1697 Susan Swan Wampum Bag
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  1. #1

    Sep 2021
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    All Types Of Treasure Hunting

    1697 Susan Swan Wampum Bag

    I represent someone selling a 1697 Susan swan Wampum Bag it is well documented and currently being held at the natural history museum in albany n.y. was just wondering what everyone thought it is worth

  2. #2
    gb
    Dec 2019
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    This seems a little odd. How would you expect anyone here to value such an item with no pictures, no information about its condition, and nothing more about provenance/provenience than you saying it’s “well-documented”?

    You also say “a 1697 Susan Swan Wampum Bag”. Do you not mean the “the 1697 Susan Swan Wampum Bag”, unless there is another, apart from this one:

    Click image for larger version. 

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    If so, although an important early example of a twined bag, it’s doubtful that it’s a wampum bag. Drooker & Hamell’s 2004 evaluation of the item concluded that:

    …The identification of the bag as a “wampum bag” in the late-19th-century and turn-of-the 20th-century recorded traditions of the bag’s significance. There is nothing about the bag itself that would identify its use as such. Certainly, loose wampum beads, wampum strings, and wampum belts could have been stored or carried about in basketry bags or other containers. Given this bag’s original form and large size, its dedicated use to store or transport wampum seems very unlikely.

    They also refer to its “original form” since it has subsequently been repaired, modified and was converted into a sewing basket during the 19th Century, which also affects its value. Although it does seem to trace back to Susannah Swan’s capture by New England Indians between 1697-1699 (at which time she was Susannah Wood) much of its “documentation” is derived from oral family history.

    Nevertheless, I would expect it to have considerable collector interest but that a proper valuation would only come from an appropriate expert and that it would only realise its true value in a specialist auction supported by pre-auction advertising.

  3. #3

    Sep 2021
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    Quote Originally Posted by crashbandicoot View Post
    Nice redcoat,as usual.Now lets see if we hear anything but crickets.
    No no crickets thanx for the info but sarcasm is not needed is this a professional site if so I would expect better attitudes. I'm sure your thoughts on the bag are correct. I know the relative of Susan swan.

  4. #4
    Charter Member
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    Quote Originally Posted by deadrabbit View Post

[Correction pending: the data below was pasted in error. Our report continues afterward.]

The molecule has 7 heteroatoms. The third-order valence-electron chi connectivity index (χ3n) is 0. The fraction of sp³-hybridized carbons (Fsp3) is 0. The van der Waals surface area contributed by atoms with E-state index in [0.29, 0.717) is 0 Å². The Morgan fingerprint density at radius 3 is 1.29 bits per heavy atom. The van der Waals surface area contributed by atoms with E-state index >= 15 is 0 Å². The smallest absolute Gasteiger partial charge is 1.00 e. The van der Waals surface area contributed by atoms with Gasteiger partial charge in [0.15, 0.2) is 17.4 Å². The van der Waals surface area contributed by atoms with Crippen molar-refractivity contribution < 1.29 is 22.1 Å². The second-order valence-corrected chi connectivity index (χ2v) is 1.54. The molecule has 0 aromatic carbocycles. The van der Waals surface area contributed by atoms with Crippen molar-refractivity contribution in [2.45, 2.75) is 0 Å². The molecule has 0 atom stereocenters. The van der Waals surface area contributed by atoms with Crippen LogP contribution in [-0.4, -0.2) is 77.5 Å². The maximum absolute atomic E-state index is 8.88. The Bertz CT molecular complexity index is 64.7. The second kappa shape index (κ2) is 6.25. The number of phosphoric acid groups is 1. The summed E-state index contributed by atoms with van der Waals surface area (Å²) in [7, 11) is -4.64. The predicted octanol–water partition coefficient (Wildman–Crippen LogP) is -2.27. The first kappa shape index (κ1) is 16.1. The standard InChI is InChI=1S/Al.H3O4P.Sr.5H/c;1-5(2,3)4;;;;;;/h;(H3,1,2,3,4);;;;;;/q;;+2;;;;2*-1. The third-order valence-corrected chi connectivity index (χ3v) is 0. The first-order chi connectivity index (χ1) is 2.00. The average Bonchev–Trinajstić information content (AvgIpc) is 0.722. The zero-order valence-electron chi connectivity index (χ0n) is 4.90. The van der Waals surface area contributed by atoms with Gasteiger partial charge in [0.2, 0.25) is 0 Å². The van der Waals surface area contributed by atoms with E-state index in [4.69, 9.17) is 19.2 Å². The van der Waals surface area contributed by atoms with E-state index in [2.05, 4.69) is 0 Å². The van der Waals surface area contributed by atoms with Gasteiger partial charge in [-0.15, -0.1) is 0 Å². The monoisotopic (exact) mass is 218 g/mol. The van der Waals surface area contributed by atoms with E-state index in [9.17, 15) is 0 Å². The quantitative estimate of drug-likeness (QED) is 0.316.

No no crickets thanx for the info but sarcasm is not needed is this a professional site if so I would expect better attitudes. I'm sure your thoughts on the bag are correct. I know the relative of Susan swan.
    Sarcasm?Not so much.You,ve been asked to provide some means of proving who you are and what you represent.So far,crickets on that.No sarcasm,just fact.
    GoDeep and CanSlawKing like this.

  5. #5
    gb
    Dec 2019
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    Quote Originally Posted by GoDeep View Post
    Are you saying that the bag is still owned by the descendants of Susan Swan and you are a friend of the family?

    What are your credentials that led to them having you seek out the value and negotiate the sale of such a rare and historical antiquity that no doubt, if genuine and authenticated, could possibly fetch millions of dollars?
    Quote Originally Posted by GoDeep View Post
    You say it is located at the Natural History Museum in Albany, NY? I can't find that museum, there is a New York State Museum in Albany and a Albany Institute of History and Art.

    Where is the Natural History Museum in Albany, do you have a link to it so i can research this artifact further?
    I don’t know where the bag is now, but it has been extensively researched (Dongen 1996; and Ulrich 2001), most recently by Penelope B. Drooker and George R. Hamell. Their assessment was published in the New York State Museum Bulletin 500 “Perishable Material Culture in the Northeast”, published in 2004. You can download the pdf at the link below, which includes Drooker & Hammel’s paper as chapter 11, at the bottom of the report:

    https://www.academia.edu/33252222/Su...ans_Wampum_Bag

    It’s a rare thing, but the value will not be in the “millions of dollars”.

  6. #6
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    TunaTonker

    Nov 2016
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    Quote Originally Posted by Red-Coat View Post

    It’s a rare thing, but the value will not be in the “millions of dollars”.
    Agree to disagree. It certainly could be worth 7 figures, especially if this was genuine and given it's history, rarity (likely one, if not the only one, that even exist, let alone are for sale), provenance (Susan was allegedly kidnapped by the Indians and became a medicine woman and later escaped) and age (claimed 1697).

    Of course, we'd have to see it first, authenticate it second. If it's ornate and adorned with bead work or intricate detailed patterns it could drive the price through the roof to a wealthy collector.

    Now, this isn't an apples to apples comparison, but it gives you an idea of what rare artifacts of this nature can fetch, its a mid 1800's navajo blanket that sold for 1.8 million: https://nazmiyalantiquerugs.com/blog...ld-at-auction/
    Last edited by GoDeep; Sep 02, 2021 at 05:34 PM.
    US Army, Operation Desert Storm, 1987-1993. Resident De-Bunker. I'm blunt because I don't have time to indulge your fantasies. Treasure is found down here on Earth, not on Google Earth.

  7. #7
    gb
    Dec 2019
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    Quote Originally Posted by GoDeep View Post
    Agree to disagree. I believe it could be worth millions, especially if this was genuine and given it's history and provenance and age (claimed 1697).

    Of course, we'd have to see it first. If it's ornate and adorned with bead work or intricate detailed patterns it could drive the price through the roof to a wealthy collector.

    Now, this isn't an apples to apples comparison, but it gives you an idea of what rare artifacts of this nature can fetch, its a mid 1800's navajo blanket that sold for 1.5 million: https://www.cnbc.com/2017/11/20/kryt...5-million.html